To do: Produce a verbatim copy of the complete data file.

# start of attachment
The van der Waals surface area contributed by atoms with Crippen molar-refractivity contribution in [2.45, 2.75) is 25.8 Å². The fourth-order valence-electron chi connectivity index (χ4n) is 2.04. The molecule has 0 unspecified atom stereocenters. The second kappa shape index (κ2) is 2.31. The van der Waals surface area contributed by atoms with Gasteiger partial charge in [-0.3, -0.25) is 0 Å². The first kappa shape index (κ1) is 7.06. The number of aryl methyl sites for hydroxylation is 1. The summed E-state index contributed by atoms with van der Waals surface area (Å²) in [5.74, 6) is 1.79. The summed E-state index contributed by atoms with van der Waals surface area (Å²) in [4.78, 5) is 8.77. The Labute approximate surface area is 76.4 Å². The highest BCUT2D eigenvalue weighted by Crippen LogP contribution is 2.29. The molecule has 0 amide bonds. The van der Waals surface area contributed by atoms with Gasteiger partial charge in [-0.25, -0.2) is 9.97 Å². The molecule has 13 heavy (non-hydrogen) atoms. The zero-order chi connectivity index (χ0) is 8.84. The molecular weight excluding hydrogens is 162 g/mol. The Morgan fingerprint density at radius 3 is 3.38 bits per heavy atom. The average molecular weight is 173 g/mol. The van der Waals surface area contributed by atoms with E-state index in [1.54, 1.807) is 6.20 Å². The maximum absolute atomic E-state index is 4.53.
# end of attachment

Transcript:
The van der Waals surface area contributed by atoms with Crippen molar-refractivity contribution in [2.45, 2.75) is 25.8 Å². The fourth-order valence-electron chi connectivity index (χ4n) is 2.04. The molecule has 0 unspecified atom stereocenters. The second kappa shape index (κ2) is 2.31. The van der Waals surface area contributed by atoms with Gasteiger partial charge in [-0.3, -0.25) is 0 Å². The first kappa shape index (κ1) is 7.06. The number of aryl methyl sites for hydroxylation is 1. The summed E-state index contributed by atoms with van der Waals surface area (Å²) in [5.74, 6) is 1.79. The summed E-state index contributed by atoms with van der Waals surface area (Å²) in [4.78, 5) is 8.77. The Labute approximate surface area is 76.4 Å². The highest BCUT2D eigenvalue weighted by Crippen LogP contribution is 2.29. The molecule has 0 amide bonds. The van der Waals surface area contributed by atoms with Gasteiger partial charge in [-0.25, -0.2) is 9.97 Å². The molecule has 13 heavy (non-hydrogen) atoms. The zero-order chi connectivity index (χ0) is 8.84. The molecular weight excluding hydrogens is 162 g/mol. The Morgan fingerprint density at radius 3 is 3.38 bits per heavy atom. The average molecular weight is 173 g/mol. The van der Waals surface area contributed by atoms with E-state index in [1.54, 1.807) is 6.20 Å². The maximum absolute atomic E-state index is 4.53.